A resource aimed at specifically helping families of children who are being bullied has been written by a leading expert in the subject.
Dr Emily Lovegrove is a consultant on bullying issues with local education authorities and hospitals such as Great Ormond Street in London and Seattle Children's in the US.
She wrote the book - Help! I'm Being Bullied - to help children who are being bullied and their parents.
It is based on her research and work with many hundreds of young people.
Whilst there are books aimed at teachers on this topic, Help! I'm Being Bullied is written with alternative chapters for adults and children, and provides a valuable self help guide for families to understand the reason why their children are being bullied - and the resources to help them stop it.
The book was written with youngsters in mind. It shows why kids get bullied and gives them the power to sort it out in positive ways that make them more popular.
It has been claimed that the strategies in the book have been successful with all kinds of bullying, whether a child is being targeted for their appearance, race or sexuality.
To help young readers, the book also has a cut out and keep card to remind children of the key strategies.
Figures released by a number of organisations in the run-up to Anti-Bullying Week show the need to address the problem in schools.
In the past year, almost a quarter of all calls - over 12,272 - to Childline Northern Ireland have related to bullying.
Department of Education Figures show that 43% of primary school children and 29% from post primary schools in Northern Ireland perceive they have been bullied at least once.
Learning disability charity Mencap has also revealed that eight out of 10 Ulster children with a learning disability have been bullied and six out of 10 children questioned had been physically hurt by bullies.
During the Belfast Telegraph's Anti-Bullying campaign, one Ulster mum told how her family endured two years of hell as her daughter suffered physical and verbal attacks by a classmate on a daily basis.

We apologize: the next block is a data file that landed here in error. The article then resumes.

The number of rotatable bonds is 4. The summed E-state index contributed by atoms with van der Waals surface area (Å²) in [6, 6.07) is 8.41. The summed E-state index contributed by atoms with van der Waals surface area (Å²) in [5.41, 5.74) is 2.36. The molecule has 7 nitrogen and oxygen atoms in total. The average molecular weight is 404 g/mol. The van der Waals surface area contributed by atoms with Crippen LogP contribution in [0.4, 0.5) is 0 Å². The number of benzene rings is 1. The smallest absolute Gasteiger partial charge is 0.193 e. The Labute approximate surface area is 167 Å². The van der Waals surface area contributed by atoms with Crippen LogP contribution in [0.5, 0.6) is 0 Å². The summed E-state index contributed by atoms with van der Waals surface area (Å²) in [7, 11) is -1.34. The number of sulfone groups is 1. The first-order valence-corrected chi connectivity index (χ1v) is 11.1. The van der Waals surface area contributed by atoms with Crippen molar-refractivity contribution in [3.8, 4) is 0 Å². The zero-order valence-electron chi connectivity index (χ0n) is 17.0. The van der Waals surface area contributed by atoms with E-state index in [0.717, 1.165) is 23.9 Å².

The Newtownabbey woman said the bullying only came to an end when her daughter transferred from primary to secondary school at the age of 11.
She described the helplessness she and her husband experienced as they struggled to help their daughter cope.
"I don't know why my daughter was picked on but the girl who bullied her was originally her friend," she said. "When your child is born you promise to do anything to protect them and we just felt so helpless."
How to beat the bullies
Tips for schools and pupils regarding mobile phone bullying
Mobile phone bullying generally involves sending threatening or upsetting text messages - and in the case of camera or video phones, sharing embarrassing and distressing video, such as happy slapping and other physical attacks, with other pupils or posting them online.
They are also used to make abusive or silent calls.
Make sure school policies cover the use of mobile phones on school premises. Policies should outline the rules and responsibilities of use, sanctions for misuse, and issues around confiscation and retention.
Never reply to abusive messages or phone calls.
Never delete - messages and phone logs should always be kept as evidence.
Turn off incoming text messages or hide behind voicemail. If that doesn't work, contact your service provider and change your number.
Tips for schools and pupils regarding email bullying
Email is used to send bullying or threatening messages, with the perpetrators often using a pseudonym or temporary hotmail account for anonymity, or even using email accounts that do not belong to them.
For the email bullies, this is easily done. Children and young people are particularly bad at protecting their passwords, or choosing suitably difficult ones, and many write their passwords down in places which other people can easily see.
Make sure school policies outline what constitutes acceptable use of email - and what does not - and that pupils know the rules.
Choose secure but memorable passwords and keep them safe.
Never reply to an abusive email.
Do not delete any abusive emails.
Tips for schools regarding website, blog and chatroom bullying
Social networking websites, blogs and chatrooms have provided new opportunities for cyber bullies.
The popularity of sites such as Facebook and Bebo have soared and it is now easier then ever before to post harmful comments or embarrassing or distressing videos.
The problem is exacerbated by bystander bullies - who spread the word in seconds by forwarding links to friends.
Educate pupils about the consequences of being a bystander bully and encourage them to be helpful bystanders by alerting an adult.
Make sure pupils know the dangers of giving out personal information in chatrooms and encourage them to stick to public areas.
Tips for creating memorable non-word passwords
Try using the first letter of a phrase that is easy to remember - this could even by a line from a favourite pop song, 'from sea to shining sea' which as a password would be fs2ss.
Add an extra letter, such as hhappy.
Add two words together with a number in the middle, such as fun4you.